Article for Saga Magazine
It looks like I've found my target market. Here is a blog I wrote for the hipster magazine Saga and was orginally published on their site on 22nd August.
Which way will Scotland vote on September 18?
I’m really looking forward to September 18. I’ve lived in the UK for 14 years now and the referendum has interested me more than any other political issue since I moved here from the United States. I’m one of a very rare breed of Americans that immigrate in reverse – my ancestors left various bits of the UK over 100 years ago – but I was drawn back to Britain after getting a job here. Yes, I did come here to take one of your jobs, but I can assure you no one wanted it and with good reason. And if you’re reading this, there is a good chance you’re retired anyway. I’ve actually gone fully native. I revised the UK citizenship guide, passed the test, got a British passport and now I’m just like you. Sort of. Not really. But I do try. I can carry three pints with one hand and can stand in a queue nearly as well as you do. With the referendum coming it feels to me like part of my adopted homeland could be splitting away. The whole thing has made me feel a bit like an orphan who, after finally finding loving parents, has to watch their marriage fall apart. Of course when I say loving, they’ve both been kind to me, but one does sense a low-grade tension between the two. Clearly, Scotland isn’t sure it can put up with England’s irritating foibles for another 300 years. Watching my newfound parents potentially split up has worried me because I have some experience with divorce. My actual parents divorced and it didn’t work out well for either of them. After the divorce and the end of their union one of my parents ended up going from union to union to union. I do worry that Scotland could end up in the Russian Federation. At the same time my other parent just knits. Thirty-five years of knitting and there is something wrong with a man who knits. I have some lovely jumpers but I don’t feel comfortable wearing any of them. As a person not originally from either Scotland, or the rest of the UK, I have tried to understand why, after so long the union could be ending. Is Scotland that different from the rest of the UK? I have to admit when I first moved here I remember meeting people from all over the UK. Meeting people from Glasgow to the West Country I certainly couldn’t tell them apart. They sounded the same. Incomprehensible. One thing that has come up a lot is that Scotland feels it’s moving in a more progressive, liberal political direction. But for me, with my old American hat on, the political divide is barely visible. If you want to see real political differences pop over to the States sometime. Just about everything is more conservative in the US. Even President Barack Obama, considered by many in America to be an evil Socialist and liberal devil, supports the death penalty. However, because he is a liberal he believes in a liberal style execution. One’s final meal is an organic steak, with a side of kale and one is executed by solar power. It sounds idyllic, really. I think that the debate has been fantastic though; it’s good to do soul searching every now and again. The referendum has engaged people of all ages and political stripes, which is always good for a healthy democracy. Although when I say healthy I do recommend staying away from twitter and the comments section of any online article about independence. It will make you question whether some people should be allowed to stay in the Scotland or the rest of the UK at all, much less get a vote in its future. No matter what happens with the result, I hope that for both sides it leads to a positive discussion about the good parts of being British. Like many immigrants, when you’ve chosen to live in a new place, you often like and appreciate it more than someone who lives there by accident of birth. So whether we end up in a trial separation, or with a renewal of the Union’s vows, talking about the relationship is a good thing. As long as I still get weekend visiting rights.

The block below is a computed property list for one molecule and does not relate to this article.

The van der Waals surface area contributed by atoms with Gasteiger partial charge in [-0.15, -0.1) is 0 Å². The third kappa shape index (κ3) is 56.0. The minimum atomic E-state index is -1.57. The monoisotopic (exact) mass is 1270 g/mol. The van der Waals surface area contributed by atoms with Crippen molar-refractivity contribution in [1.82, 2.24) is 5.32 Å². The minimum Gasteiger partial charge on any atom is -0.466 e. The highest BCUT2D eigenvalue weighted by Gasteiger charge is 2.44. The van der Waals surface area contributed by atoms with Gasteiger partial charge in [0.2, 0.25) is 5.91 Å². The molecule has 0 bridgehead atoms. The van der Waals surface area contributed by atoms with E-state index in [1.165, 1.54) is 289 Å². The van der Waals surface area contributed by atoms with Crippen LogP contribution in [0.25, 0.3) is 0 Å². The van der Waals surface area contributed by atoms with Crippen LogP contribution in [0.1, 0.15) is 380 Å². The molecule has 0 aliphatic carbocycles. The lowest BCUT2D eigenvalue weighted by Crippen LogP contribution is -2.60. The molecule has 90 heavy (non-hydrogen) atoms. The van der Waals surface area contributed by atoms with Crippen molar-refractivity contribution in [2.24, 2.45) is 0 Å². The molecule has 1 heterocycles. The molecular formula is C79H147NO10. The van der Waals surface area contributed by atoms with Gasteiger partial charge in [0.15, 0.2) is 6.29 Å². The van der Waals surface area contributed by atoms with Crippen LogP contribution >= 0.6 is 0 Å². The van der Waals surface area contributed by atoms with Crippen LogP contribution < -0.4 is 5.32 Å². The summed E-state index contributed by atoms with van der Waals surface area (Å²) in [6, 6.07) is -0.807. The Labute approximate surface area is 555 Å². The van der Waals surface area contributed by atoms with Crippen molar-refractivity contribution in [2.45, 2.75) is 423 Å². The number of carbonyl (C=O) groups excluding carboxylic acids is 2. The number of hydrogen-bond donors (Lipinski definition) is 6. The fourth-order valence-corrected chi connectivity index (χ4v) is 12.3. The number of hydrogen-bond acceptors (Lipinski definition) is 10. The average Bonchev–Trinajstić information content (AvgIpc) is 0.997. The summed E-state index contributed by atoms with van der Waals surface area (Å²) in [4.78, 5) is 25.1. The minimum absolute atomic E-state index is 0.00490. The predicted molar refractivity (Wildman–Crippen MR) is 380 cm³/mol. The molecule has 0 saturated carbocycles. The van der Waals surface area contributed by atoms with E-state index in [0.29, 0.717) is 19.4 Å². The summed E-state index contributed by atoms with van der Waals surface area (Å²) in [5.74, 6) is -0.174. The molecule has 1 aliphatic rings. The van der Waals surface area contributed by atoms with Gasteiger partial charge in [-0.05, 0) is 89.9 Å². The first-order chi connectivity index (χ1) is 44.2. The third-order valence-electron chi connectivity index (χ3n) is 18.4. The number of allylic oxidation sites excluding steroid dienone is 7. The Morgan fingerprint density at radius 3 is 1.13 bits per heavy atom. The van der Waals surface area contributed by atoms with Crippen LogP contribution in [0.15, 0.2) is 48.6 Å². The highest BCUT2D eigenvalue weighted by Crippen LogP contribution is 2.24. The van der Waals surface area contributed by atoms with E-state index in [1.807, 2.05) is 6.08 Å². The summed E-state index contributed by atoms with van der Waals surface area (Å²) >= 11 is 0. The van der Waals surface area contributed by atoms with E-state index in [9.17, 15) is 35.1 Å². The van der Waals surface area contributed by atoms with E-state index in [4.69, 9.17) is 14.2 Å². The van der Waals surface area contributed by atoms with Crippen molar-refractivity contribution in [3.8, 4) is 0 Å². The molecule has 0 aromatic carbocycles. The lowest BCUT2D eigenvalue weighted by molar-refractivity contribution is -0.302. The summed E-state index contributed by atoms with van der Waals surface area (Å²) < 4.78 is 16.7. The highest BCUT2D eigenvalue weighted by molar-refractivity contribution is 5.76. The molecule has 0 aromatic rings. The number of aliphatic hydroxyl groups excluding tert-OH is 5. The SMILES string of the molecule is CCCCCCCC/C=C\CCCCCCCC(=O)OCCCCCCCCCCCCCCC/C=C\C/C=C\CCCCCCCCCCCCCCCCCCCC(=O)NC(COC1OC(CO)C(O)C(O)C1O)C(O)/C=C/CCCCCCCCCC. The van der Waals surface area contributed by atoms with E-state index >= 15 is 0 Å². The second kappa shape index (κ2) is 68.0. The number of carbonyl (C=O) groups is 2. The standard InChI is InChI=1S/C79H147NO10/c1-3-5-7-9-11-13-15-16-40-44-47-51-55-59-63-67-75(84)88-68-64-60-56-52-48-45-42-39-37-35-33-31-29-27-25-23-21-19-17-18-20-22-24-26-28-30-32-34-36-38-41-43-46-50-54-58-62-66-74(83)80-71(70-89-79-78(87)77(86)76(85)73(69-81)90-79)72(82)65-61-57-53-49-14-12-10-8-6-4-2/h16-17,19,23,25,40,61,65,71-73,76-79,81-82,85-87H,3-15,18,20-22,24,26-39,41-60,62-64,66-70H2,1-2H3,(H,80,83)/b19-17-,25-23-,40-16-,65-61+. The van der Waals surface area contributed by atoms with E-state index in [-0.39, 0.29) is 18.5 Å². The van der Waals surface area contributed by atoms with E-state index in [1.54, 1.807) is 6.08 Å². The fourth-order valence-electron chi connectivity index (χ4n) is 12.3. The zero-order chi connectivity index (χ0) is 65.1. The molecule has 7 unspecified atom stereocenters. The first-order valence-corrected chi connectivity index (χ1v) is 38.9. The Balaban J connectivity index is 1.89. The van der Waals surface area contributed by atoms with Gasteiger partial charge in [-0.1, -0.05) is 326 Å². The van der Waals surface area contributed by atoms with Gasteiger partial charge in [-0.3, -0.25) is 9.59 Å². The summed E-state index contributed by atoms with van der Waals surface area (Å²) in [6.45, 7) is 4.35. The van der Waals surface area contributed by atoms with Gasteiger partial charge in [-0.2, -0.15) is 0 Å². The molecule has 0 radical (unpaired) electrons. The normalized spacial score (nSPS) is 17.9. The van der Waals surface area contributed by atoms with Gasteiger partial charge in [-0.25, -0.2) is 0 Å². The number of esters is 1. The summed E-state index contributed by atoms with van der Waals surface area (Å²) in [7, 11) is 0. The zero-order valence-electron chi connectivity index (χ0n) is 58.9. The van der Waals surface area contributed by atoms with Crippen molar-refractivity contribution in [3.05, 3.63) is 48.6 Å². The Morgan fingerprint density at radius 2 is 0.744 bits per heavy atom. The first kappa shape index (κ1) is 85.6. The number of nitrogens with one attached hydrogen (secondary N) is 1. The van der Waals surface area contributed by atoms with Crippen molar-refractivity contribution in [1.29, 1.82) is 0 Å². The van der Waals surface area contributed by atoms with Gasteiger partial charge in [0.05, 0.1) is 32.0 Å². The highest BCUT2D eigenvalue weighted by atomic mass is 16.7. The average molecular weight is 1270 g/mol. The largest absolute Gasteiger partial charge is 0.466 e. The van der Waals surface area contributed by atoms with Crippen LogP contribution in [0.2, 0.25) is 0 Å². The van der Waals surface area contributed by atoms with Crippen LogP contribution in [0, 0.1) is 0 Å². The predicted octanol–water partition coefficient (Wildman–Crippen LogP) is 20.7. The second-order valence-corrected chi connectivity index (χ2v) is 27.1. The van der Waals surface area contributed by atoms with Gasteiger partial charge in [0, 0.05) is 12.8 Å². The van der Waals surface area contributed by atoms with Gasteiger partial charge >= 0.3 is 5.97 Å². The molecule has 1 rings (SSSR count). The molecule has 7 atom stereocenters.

Original version is here